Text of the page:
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« Simply Brilliant | Main | Beyond Pho in Hanoi »

2011.09.09

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Comments

Christine

Great post!
And awesome photos too! Love reading your blog. Cheers

Sticky

I would want 10 BIG bags of the kabong tawt if I were in Chang Mai, too. they look wickedly good.

Shirlene from Idelish

Amazing photography, guys! Just discovered your blog. Your posts make us miss home (I'm originally from Kuala Terengganu and Jeremy is from Johor!). We'd love to hang out next time we're back in malaysia!

Kalyan

hey Robyn. miss it when you don't blog often but happy for you guys if it's because you have got too much work :)

Please check this post of mine http://www.finelychopped.net/2010/11/love-in-markets-of-chiang-mai.html are we talking of the same dish here? Loved it

shayma

addicted to your posts- i am such a chili-head and i wish i could be in all these places. may i ask what your preferred lens is for these shots when youre walking around, photographing food? x shayma

Robyn

Thanks Christine!

Sticky - they are wickedly good, in that way that most deep-fried foods (cooked in decent oil) are. But it's a gourd, so you can feel you're eating healthy too. ;-)

Thank you Shirlene! Drop us a line if you find yourself in Penang.

Kalyan -- yes, that is the dish indeed. Some places provide all sorts of herbs/veggies/pickled mustard to mix in with your kanom jeen. This place only gives bean sprouts, but I think all the other would distract from the fab flavor!

Shayma -- Thank you. I will leave the answer to your question to Dave, the photographer.

Dave

Hi Shayma - Walking around I generally use a 35mm lens on a full frame camera. For food it is either a 50mm or 85mm.

Kalyan

thanks for clarifying Roby. well it was such a warm welcome to Chiang Mai...made me forget the grime of Bangkok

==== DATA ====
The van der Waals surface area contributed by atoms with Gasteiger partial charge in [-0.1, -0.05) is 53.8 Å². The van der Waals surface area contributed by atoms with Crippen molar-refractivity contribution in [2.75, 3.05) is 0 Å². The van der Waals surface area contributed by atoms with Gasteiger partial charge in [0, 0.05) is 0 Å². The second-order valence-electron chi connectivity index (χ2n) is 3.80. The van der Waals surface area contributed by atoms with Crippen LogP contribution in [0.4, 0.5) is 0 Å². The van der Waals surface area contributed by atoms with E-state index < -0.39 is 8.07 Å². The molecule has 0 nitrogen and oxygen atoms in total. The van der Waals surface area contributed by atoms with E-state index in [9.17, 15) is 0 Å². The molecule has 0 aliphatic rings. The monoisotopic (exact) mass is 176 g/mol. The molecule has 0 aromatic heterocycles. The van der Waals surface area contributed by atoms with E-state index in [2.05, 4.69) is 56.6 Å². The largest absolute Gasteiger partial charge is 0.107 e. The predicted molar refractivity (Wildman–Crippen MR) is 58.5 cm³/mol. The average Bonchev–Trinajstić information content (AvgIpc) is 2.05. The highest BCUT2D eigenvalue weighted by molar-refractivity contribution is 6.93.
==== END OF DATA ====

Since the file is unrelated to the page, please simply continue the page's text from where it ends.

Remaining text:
Austin

This style of nam ngiaw, with thin broth and a tiny bit of minced pork and blood is very Shan. Where have you encountered a beef nam ngiaw? I've also never encountered a version that uses plaa raa. Usually the topping for this type of nam ngiaw is deep-fried garlic and oil, not shallots.

Kabong (กะบอง) is a loan word from Burmese that allegedly means gourd or pumpkin - the dish is also called kabong jaw (กะบองจ่อ), jaw meaning deep-fried in Burmese. In Mae Hong Son the dish is called khang pong, a Shan word.

Robyn

Hi Austin -- Kao Soi Muslim (near the mosque, I'm sure you know it) serves beef nam ngiaw. In the market (can't remember which, would have to dig out notes) in Chiang Rai a vendor serves nam ngiaw made with bplaa raa, or so she warned us before we ate it. Notably stronger in taste.

Nisha India

I love reading all your posts...this one is also great...photos are awesome

Austin

Ah, that makes sense - something of a halal interpretation of the dish. I know Khao Soi Muslim, but haven't seen this dish there.

yulianne

I didnt read carefully on this post. But i didnt find u mentioning blood on top of the vermicelli, only pork meat if i was notmistaken. Judging from the picture, im a hundred percent sure tht was pig blood, cos my mim used to cook tht. And i hated it :)

Robyn

Thank you Nisha!

Yulianne - I do talk about pork blood in the body of the post.

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